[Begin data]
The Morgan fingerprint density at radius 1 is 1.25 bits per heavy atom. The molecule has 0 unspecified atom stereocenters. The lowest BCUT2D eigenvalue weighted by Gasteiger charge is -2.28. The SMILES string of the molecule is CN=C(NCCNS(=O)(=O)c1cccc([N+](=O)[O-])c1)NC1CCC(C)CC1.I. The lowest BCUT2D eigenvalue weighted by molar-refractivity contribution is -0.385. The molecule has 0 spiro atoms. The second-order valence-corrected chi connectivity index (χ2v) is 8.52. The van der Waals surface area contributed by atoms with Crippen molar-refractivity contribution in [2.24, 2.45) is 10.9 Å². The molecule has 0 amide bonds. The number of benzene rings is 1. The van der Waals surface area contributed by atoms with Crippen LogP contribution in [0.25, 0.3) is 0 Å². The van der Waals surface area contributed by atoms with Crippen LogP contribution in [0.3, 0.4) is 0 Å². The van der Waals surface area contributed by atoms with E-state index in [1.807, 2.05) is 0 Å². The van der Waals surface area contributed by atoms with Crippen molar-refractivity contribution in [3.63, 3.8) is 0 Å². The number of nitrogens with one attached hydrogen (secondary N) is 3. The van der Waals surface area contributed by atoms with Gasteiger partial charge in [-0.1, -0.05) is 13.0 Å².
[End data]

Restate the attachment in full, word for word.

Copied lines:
The Morgan fingerprint density at radius 1 is 1.25 bits per heavy atom. The molecule has 0 unspecified atom stereocenters. The lowest BCUT2D eigenvalue weighted by Gasteiger charge is -2.28. The SMILES string of the molecule is CN=C(NCCNS(=O)(=O)c1cccc([N+](=O)[O-])c1)NC1CCC(C)CC1.I. The lowest BCUT2D eigenvalue weighted by molar-refractivity contribution is -0.385. The molecule has 0 spiro atoms. The second-order valence-corrected chi connectivity index (χ2v) is 8.52. The van der Waals surface area contributed by atoms with Crippen molar-refractivity contribution in [2.24, 2.45) is 10.9 Å². The molecule has 0 amide bonds. The number of benzene rings is 1. The van der Waals surface area contributed by atoms with Crippen LogP contribution in [0.25, 0.3) is 0 Å². The van der Waals surface area contributed by atoms with Crippen LogP contribution in [0.3, 0.4) is 0 Å². The van der Waals surface area contributed by atoms with E-state index in [1.807, 2.05) is 0 Å². The van der Waals surface area contributed by atoms with Crippen molar-refractivity contribution in [3.63, 3.8) is 0 Å². The number of nitrogens with one attached hydrogen (secondary N) is 3. The van der Waals surface area contributed by atoms with Gasteiger partial charge in [-0.1, -0.05) is 13.0 Å².